Electrical conductivity measurement: Electrical conductivity gives an indication about the type of prepared nanoemulsion.
In (o/w) nanoemulsion, the continuous phase is water (aqueous phase) has electrical conductivity while (w/o) nanoemulsion, the continuous phase is oil and don’t has electrical conductivity 17. The conductivity measured by a conductivity meter. The measurement was done in triplicate.
Viscosity measurement: The viscosity measurement of nimodipine nanoemulsions was made by using NDJ-digital viscometer (spindle no. 1) at 250C. The viscosity measured without making dilution for the formulations. The measurement was done in triplicate.
In vitro release study:
1- In vitro release of nimodipine loaded nanoemulsions: The in vitro release of nimodipine loaded nanoemulsion occurs by using dissolution apparatus USP-II (Copley dissolution tester DIS 8000, UK) and involving dialysis bag technique. The formula (5gm) of drug loaded nanoemulsion which contain 30mg of nimodipine putted in the dialysis bag. The dialysis bag immersed in 900 ml of dissolution medium. The dissolution medium was HCL buffer pH (1.2)+0.5%tween 20 for two hours , then replaced with phosphate buffer pH (6.8)+0.5%tween 20 for one hour 18.The dissolution apparatus set at 37 ± 0.5°C and velocity of rotation at 50 rpm for 3hours . 5ml samples were withdrawn at regular time intervals (15, 30, 45, 60, 75, 90, 105, 120 minutes) from dissolution medium HCL buffer pH(1.2)+0.5% tween 20 and the samples replenished by 5ml of fresh medium to maintain sink condition. Then the medium replaced with phosphate buffer pH (6.8)+0.5% tween 20 and 5ml samples were withdrawn at regular time intervals (135, 150, 165, 180 minutes) and the sample replenished by 5ml of fresh medium to maintain sink condition. All samples were withdrawn must be filtered by using filter membrane (0.45 µm). The samples were analyzed by UV- visible spectrophotometer at 238 for determining nimodipine content 19.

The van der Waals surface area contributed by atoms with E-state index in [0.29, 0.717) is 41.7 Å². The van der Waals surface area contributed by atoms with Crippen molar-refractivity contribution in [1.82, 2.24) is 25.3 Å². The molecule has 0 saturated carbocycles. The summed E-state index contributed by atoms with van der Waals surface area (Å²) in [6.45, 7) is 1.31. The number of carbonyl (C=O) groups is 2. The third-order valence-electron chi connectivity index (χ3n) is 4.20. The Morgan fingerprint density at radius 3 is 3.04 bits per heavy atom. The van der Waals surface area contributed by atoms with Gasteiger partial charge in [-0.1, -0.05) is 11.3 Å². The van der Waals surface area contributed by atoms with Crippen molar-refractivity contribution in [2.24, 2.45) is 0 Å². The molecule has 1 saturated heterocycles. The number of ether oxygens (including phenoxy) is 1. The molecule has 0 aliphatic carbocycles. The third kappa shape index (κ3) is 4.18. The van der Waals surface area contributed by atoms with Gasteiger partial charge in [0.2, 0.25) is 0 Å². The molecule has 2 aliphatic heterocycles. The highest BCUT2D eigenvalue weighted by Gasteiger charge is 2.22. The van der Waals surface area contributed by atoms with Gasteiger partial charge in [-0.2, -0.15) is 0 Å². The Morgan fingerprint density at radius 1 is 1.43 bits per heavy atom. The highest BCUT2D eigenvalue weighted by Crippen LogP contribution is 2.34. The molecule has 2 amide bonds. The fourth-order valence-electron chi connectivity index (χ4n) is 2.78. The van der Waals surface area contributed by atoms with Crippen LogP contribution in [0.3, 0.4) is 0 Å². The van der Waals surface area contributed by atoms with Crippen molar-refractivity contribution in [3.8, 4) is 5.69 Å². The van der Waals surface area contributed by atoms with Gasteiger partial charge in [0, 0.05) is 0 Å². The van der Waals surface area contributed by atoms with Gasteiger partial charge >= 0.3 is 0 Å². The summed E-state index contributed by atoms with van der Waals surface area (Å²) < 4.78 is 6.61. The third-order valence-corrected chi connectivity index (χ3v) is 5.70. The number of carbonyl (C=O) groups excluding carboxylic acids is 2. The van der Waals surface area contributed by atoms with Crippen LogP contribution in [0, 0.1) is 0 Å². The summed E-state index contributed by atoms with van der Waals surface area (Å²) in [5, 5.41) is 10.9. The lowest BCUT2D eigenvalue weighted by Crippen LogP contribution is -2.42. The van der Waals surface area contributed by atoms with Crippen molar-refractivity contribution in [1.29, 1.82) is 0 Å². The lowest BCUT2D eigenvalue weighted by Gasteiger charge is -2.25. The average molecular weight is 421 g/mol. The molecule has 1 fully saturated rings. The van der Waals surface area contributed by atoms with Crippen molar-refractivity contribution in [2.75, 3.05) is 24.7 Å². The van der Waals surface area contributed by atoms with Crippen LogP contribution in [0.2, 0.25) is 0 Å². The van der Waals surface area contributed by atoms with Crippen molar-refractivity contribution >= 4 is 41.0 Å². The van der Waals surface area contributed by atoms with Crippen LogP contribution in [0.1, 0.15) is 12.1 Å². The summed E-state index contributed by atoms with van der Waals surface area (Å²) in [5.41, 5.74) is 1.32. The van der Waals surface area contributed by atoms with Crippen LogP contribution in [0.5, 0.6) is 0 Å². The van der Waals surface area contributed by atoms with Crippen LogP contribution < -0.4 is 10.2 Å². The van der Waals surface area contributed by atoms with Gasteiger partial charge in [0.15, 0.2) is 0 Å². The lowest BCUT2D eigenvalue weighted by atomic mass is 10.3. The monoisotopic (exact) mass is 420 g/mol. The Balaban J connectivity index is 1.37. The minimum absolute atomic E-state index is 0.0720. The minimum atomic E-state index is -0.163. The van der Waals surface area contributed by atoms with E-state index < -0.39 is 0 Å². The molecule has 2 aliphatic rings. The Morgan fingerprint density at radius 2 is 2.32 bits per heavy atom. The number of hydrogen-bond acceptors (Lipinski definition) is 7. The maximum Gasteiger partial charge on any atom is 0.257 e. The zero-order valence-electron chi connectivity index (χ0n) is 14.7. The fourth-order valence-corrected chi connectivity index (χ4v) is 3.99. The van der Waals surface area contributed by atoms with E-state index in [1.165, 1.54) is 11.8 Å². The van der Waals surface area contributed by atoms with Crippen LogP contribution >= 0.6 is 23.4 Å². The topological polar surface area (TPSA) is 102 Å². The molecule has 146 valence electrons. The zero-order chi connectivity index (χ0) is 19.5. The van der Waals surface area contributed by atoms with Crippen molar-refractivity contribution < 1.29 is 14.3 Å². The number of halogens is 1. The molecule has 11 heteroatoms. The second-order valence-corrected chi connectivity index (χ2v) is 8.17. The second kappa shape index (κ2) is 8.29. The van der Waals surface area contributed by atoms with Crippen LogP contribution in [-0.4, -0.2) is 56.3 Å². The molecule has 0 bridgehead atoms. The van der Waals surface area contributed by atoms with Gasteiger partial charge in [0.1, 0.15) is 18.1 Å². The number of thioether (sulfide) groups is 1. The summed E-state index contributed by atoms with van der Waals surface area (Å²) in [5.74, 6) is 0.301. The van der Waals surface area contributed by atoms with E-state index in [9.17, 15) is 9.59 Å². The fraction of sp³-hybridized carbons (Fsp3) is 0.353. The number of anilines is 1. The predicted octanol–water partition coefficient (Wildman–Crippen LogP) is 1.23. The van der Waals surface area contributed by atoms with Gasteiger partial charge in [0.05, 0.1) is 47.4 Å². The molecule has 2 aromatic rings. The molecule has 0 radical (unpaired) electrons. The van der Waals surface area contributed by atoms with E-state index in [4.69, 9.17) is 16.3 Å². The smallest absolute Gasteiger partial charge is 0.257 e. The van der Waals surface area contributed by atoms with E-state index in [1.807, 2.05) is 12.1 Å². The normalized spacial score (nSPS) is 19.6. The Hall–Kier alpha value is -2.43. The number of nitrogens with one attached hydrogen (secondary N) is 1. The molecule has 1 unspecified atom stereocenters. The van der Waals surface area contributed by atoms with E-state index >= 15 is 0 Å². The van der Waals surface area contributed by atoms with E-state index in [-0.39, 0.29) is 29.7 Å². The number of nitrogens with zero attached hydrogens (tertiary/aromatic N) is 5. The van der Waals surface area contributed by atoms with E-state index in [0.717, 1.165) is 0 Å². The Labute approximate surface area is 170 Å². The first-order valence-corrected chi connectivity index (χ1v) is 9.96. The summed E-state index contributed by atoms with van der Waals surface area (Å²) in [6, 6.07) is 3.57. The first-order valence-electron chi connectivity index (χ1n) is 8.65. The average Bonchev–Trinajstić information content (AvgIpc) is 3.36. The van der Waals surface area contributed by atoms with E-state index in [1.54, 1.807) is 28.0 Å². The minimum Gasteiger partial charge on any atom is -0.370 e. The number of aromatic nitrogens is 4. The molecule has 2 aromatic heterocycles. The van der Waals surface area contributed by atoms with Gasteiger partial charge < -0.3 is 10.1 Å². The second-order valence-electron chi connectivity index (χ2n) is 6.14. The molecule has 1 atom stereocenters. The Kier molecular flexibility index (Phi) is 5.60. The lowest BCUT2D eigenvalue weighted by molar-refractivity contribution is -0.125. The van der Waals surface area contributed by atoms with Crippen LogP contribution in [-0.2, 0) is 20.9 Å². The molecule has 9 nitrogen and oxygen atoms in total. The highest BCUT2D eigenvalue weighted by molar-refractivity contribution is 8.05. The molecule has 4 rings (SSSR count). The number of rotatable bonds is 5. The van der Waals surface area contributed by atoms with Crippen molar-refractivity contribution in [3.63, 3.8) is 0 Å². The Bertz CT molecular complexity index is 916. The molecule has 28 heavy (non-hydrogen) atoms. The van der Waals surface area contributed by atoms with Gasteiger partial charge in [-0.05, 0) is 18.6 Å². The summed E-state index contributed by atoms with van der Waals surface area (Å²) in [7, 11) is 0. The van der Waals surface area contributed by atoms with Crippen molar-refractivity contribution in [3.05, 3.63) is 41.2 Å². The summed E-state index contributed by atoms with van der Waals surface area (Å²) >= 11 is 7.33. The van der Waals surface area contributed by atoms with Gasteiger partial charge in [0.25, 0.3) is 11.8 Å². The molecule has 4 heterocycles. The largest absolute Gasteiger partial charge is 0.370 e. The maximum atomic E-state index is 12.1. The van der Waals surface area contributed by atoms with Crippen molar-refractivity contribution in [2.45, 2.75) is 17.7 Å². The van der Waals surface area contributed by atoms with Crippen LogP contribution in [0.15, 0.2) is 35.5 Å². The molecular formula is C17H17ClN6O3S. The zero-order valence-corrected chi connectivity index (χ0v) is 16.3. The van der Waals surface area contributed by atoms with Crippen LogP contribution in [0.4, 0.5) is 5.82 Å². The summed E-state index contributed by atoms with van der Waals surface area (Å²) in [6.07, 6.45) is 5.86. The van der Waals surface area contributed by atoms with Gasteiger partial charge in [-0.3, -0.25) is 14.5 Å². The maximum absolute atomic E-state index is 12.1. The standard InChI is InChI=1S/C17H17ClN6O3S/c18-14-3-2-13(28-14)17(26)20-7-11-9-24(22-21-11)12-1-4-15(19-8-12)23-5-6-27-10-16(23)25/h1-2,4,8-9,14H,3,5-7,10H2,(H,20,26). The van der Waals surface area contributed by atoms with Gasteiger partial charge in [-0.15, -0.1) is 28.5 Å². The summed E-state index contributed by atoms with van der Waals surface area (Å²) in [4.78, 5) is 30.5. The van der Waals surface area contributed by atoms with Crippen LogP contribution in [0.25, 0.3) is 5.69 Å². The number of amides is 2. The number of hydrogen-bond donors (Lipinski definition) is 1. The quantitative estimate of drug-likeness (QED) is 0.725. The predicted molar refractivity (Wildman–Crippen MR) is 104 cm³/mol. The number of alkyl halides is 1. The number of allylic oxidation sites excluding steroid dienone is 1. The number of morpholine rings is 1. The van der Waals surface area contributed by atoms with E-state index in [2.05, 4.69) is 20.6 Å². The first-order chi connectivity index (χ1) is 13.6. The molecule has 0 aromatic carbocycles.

2- In vitro release of nimodipine conventional tablet: The in vitro release of conventional (immediate release) tablet of nimodipine occurs by using dissolution apparatus USP-I (basket method). The tablet putted in the basket and the basket immersed in 900ml of dissolution medium (HCL buffer pH (1.2) +0.5%tween 20). The apparatus set at 37 ± 0.5°C and rotation velocity at 50 rpm for 2 hours. 5ml samples were withdrawn from dissolution medium at regular time interval (15, 30, 45, 60, 75 minutes) and the samples replenished by fresh dissolution medium to maintain sink condition. After 75minutes the release was completed. The samples filtered by using filter membrane (0.45 µm), then analyzed by UV-visible spectrophotometer at 238 nm to determine nimodipine content 20.